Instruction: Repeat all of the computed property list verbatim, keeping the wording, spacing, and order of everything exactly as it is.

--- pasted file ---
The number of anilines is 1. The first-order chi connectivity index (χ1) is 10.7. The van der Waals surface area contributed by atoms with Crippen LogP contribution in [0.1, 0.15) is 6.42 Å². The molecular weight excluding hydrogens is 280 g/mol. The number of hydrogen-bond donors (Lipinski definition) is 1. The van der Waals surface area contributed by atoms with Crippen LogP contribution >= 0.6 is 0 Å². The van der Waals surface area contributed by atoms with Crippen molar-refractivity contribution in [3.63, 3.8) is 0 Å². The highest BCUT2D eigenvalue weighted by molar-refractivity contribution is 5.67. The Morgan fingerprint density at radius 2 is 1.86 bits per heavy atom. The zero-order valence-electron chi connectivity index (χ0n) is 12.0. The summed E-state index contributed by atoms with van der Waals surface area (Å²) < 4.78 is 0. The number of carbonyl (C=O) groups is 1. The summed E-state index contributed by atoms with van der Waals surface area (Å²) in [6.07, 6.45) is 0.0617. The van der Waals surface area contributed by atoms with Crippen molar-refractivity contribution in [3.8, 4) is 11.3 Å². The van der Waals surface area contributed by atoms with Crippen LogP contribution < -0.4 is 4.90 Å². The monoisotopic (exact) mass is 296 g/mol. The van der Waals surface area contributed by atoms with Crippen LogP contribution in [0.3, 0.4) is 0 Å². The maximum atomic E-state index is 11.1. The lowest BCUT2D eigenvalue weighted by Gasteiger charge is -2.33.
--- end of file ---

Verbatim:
The number of anilines is 1. The first-order chi connectivity index (χ1) is 10.7. The van der Waals surface area contributed by atoms with Crippen LogP contribution in [0.1, 0.15) is 6.42 Å². The molecular weight excluding hydrogens is 280 g/mol. The number of hydrogen-bond donors (Lipinski definition) is 1. The van der Waals surface area contributed by atoms with Crippen LogP contribution >= 0.6 is 0 Å². The van der Waals surface area contributed by atoms with Crippen molar-refractivity contribution in [3.63, 3.8) is 0 Å². The highest BCUT2D eigenvalue weighted by molar-refractivity contribution is 5.67. The Morgan fingerprint density at radius 2 is 1.86 bits per heavy atom. The zero-order valence-electron chi connectivity index (χ0n) is 12.0. The summed E-state index contributed by atoms with van der Waals surface area (Å²) < 4.78 is 0. The number of carbonyl (C=O) groups is 1. The summed E-state index contributed by atoms with van der Waals surface area (Å²) in [6.07, 6.45) is 0.0617. The van der Waals surface area contributed by atoms with Crippen molar-refractivity contribution in [3.8, 4) is 11.3 Å². The van der Waals surface area contributed by atoms with Crippen LogP contribution < -0.4 is 4.90 Å². The monoisotopic (exact) mass is 296 g/mol. The van der Waals surface area contributed by atoms with Crippen LogP contribution in [0.3, 0.4) is 0 Å². The maximum atomic E-state index is 11.1. The lowest BCUT2D eigenvalue weighted by Gasteiger charge is -2.33.